Subject: A&U: AIDS in East Timor

A&U Magazine


Joe Thomas

East Timor

Joe Thomas, an Australian citizen of Indian heritage, lives and works in Dili, the capital of newly independent East Timor. As the Director of the Church World Service’s East Timor HIV support program (CWS is a New York-based international NGO), Joe has launched HIV prevention projects in India, Indonesia, Thailand, the Philippines, Vietnam, China, and Mongolia.

East Timor, an island nation in the Indian Ocean, north of Australia, fought a protracted and costly civil war against Indonesia. Last year, East Timor finally gained its independence when the United Nations mandated that Indonesia relinquish sovereignty. With a population of approximately 700,000, East Timor is about the size of Connecticut (nearly 6,000 square miles). The ethnicity is mostly Malay and Papuain, and the official languages are Portuguese and Tetum.

What is the AIDS situation in East Timor?

East Timor, emerging from the shadows of occupation and violence, has a new enemy to face—HIV. Even though there are just seven known HIV cases, many believe that that is just the “tip of the iceberg.” Fortunately, there is a high level of commitment to AIDS prevention among the Ministry of Health, NGOs, and the newly elected government. The government is deeply concerned that HIV/AIDS will exacerbate poverty and hinder the economic and social development of our young nation. Many social factors exist that might facilitate the rapid spread of HIV, e.g. ,massive social dislocation engendered by the long civil war, cross-border migration, high unemployment, illiteracy among the rural population, and a minimal awareness about HIV/AIDS.

How did you initially get involved with HIV/AIDS, and what motivated you to become an AIDS activist?

For three years in the early nineties, I worked with Vietnamese refugees in Hong Kong’s refugee detention centres. In one of the camps, a large number of people were injecting drugs. I was asked to develop a plan for intervention to reduce the risk of HIV among this population. Since that time, I have been working on HIV/AIDS-related issues. (From one of the only two Internet cafés in East Timor, Joe moderates several electronic forums on AIDS. See below for the URLs.)

Understandably, East Timor is in its early stages of collecting HIV data. Only one HIV counseling and testing unit presently exists, which is operated by the Ministry of Health.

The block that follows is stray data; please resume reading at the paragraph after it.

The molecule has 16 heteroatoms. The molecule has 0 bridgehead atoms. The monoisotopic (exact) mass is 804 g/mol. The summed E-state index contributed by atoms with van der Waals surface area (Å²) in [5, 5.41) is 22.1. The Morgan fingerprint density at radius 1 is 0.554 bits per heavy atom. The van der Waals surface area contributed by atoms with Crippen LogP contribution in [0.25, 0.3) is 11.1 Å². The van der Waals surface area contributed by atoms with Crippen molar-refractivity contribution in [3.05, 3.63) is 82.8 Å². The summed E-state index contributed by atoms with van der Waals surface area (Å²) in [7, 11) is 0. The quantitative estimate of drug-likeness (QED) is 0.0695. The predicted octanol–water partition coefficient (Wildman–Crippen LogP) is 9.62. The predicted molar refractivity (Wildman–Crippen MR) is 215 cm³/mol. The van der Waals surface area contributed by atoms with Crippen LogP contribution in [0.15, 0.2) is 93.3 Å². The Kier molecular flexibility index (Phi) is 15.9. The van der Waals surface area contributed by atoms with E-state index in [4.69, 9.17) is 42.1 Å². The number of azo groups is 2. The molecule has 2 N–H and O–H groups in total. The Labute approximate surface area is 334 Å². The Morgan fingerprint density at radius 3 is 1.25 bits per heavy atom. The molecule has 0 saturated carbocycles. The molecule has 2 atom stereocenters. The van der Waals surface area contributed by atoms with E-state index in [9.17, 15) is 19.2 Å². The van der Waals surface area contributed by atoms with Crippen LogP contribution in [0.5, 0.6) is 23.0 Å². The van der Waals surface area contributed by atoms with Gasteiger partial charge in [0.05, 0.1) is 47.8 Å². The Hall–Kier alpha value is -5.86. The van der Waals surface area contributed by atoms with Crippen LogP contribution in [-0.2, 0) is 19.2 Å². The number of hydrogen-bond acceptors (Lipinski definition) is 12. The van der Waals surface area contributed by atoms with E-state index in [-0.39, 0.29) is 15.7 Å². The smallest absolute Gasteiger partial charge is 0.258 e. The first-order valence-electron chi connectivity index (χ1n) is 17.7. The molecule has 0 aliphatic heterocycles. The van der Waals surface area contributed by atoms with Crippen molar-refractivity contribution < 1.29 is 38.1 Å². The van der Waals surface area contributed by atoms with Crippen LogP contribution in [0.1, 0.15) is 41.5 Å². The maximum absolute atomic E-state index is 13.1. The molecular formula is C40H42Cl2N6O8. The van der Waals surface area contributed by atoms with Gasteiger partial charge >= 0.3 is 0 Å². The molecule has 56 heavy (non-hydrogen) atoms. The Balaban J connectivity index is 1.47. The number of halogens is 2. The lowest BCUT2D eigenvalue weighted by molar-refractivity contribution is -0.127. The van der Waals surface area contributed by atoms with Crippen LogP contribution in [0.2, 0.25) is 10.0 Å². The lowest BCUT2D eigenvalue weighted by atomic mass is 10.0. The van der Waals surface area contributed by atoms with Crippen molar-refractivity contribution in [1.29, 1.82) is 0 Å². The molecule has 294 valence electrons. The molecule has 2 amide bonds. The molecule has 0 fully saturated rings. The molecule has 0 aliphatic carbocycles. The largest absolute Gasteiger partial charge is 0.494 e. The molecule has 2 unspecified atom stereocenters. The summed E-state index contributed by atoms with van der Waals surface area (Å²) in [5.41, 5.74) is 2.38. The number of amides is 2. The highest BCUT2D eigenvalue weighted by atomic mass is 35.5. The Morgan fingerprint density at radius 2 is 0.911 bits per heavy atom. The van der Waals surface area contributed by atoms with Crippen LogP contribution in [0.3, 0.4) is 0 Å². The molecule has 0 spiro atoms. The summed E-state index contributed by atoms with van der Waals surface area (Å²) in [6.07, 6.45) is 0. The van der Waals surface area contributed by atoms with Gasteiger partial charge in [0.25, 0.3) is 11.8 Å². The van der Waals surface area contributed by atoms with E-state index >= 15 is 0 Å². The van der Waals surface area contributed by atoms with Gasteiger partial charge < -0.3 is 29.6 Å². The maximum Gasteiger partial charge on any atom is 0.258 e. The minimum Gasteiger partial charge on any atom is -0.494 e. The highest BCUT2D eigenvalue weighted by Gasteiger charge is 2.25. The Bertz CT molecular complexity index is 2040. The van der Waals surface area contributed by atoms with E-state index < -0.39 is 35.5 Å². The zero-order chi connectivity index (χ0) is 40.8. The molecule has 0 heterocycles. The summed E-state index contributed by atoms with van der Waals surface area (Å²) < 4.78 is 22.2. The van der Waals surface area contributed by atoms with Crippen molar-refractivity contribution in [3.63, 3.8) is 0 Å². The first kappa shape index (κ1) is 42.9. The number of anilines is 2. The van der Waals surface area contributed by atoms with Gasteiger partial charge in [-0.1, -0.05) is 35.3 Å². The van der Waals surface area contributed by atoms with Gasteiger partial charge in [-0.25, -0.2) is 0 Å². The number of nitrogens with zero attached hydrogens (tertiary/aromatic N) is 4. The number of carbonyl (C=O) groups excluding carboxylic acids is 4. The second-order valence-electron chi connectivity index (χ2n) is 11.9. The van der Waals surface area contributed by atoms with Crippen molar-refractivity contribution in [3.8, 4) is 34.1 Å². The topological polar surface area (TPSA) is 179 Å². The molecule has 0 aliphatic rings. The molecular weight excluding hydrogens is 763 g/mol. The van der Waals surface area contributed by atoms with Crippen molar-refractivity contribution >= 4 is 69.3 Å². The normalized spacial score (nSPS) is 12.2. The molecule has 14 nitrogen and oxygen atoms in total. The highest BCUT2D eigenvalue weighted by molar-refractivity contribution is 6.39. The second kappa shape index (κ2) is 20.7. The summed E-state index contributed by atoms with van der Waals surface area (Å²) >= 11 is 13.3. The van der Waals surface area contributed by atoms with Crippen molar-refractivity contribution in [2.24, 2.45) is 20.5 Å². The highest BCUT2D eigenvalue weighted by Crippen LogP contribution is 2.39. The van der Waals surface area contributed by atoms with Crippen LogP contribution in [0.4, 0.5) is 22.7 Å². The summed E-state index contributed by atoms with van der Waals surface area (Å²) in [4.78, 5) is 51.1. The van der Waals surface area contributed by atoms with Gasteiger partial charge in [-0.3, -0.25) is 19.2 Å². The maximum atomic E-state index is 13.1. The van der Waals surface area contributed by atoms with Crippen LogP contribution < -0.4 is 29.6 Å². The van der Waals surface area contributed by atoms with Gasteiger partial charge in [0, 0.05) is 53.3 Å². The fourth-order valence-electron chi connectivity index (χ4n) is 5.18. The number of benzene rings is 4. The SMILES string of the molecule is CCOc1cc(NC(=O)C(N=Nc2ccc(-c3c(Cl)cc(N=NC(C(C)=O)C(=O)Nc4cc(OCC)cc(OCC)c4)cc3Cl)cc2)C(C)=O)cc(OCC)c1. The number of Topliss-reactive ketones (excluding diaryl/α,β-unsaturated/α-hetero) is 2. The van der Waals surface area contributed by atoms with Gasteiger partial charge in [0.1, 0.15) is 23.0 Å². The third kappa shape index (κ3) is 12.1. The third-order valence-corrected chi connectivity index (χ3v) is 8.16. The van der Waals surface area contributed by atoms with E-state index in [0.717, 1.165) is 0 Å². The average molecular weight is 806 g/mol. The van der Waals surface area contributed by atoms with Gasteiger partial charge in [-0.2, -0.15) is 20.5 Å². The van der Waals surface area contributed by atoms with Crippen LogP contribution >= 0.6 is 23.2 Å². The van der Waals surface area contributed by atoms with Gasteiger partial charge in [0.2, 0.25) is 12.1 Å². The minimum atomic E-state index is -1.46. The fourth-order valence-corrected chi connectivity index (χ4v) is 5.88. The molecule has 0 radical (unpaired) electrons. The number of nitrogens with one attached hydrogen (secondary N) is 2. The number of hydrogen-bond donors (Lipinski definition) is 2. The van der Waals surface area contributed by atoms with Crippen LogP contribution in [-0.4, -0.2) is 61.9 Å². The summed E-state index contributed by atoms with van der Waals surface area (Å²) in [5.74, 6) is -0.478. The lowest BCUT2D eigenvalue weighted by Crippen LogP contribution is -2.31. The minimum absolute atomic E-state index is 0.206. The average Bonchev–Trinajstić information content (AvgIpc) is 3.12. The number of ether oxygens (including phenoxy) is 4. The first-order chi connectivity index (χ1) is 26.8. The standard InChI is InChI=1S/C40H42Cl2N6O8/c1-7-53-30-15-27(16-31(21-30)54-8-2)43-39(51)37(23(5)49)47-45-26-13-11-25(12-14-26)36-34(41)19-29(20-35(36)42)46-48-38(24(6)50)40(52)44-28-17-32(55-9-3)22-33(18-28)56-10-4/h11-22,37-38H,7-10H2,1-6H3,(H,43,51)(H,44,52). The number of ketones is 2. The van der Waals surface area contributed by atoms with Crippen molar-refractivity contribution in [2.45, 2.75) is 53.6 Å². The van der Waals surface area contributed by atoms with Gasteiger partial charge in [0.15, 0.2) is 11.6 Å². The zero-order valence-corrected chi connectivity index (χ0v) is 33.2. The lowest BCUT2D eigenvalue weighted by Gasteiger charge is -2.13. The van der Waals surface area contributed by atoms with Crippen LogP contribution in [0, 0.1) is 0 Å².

According to a fervent Joe, East Timor has much work ahead: “Resources and technical skills are urgently needed.” He proposes a continuing advocacy campaign with the elected representatives, develop stigma and discrimination reduction campaigns, provide HIV prevention education in all the local languages, and engage church leaders in promoting condom use. There is also a need for HIV support services, long-term HIV care and treatment strategizing, and prevention programs to address vulnerable populations, especially youth.

What is the healthcare situation in your city?

The government largely depends on donor assistance, which is coordinated by the World Bank. Under the watchful eyes of the World Bank, the budget allocation for health is approximately $10 million annually, which includes the resources earmarked for the rehabilitation of health service infrastructures. The AIDS-specific allocations amount to only a few thousand dollars.

Is there sufficient governmental support for AIDS programs?

We have support from the President, Prime Minister, and Minister of Health. They have actively advocated [for AIDS], and support the need for an early intervention. The Cabinet of the Ministers has approved a national strategic plan for HIV prevention and care. The East Timor government sponsors prevention programs, but these are limited to public information posters, and television and radio spots. CWS disseminates this information to small groups of church officials and public opinion leaders.

How has the AIDS epidemic changed your thinking about life and/or death?

Over the past decade, I have lost several of my good friends to HIV infection. The willingness to fight the disease keeps many of my friends and colleagues alive. We fight against prejudice, racism, and social inequities. These are the core elements of HIV activism, and of life itself.

What can we, as individuals, do to help during the AIDS crisis?

Nurture a willingness to stand up and being counted; to take sides and face the consequences; and to constantly learn and translate our knowledge into action.

Joe’s Web forums:, or

December 2003

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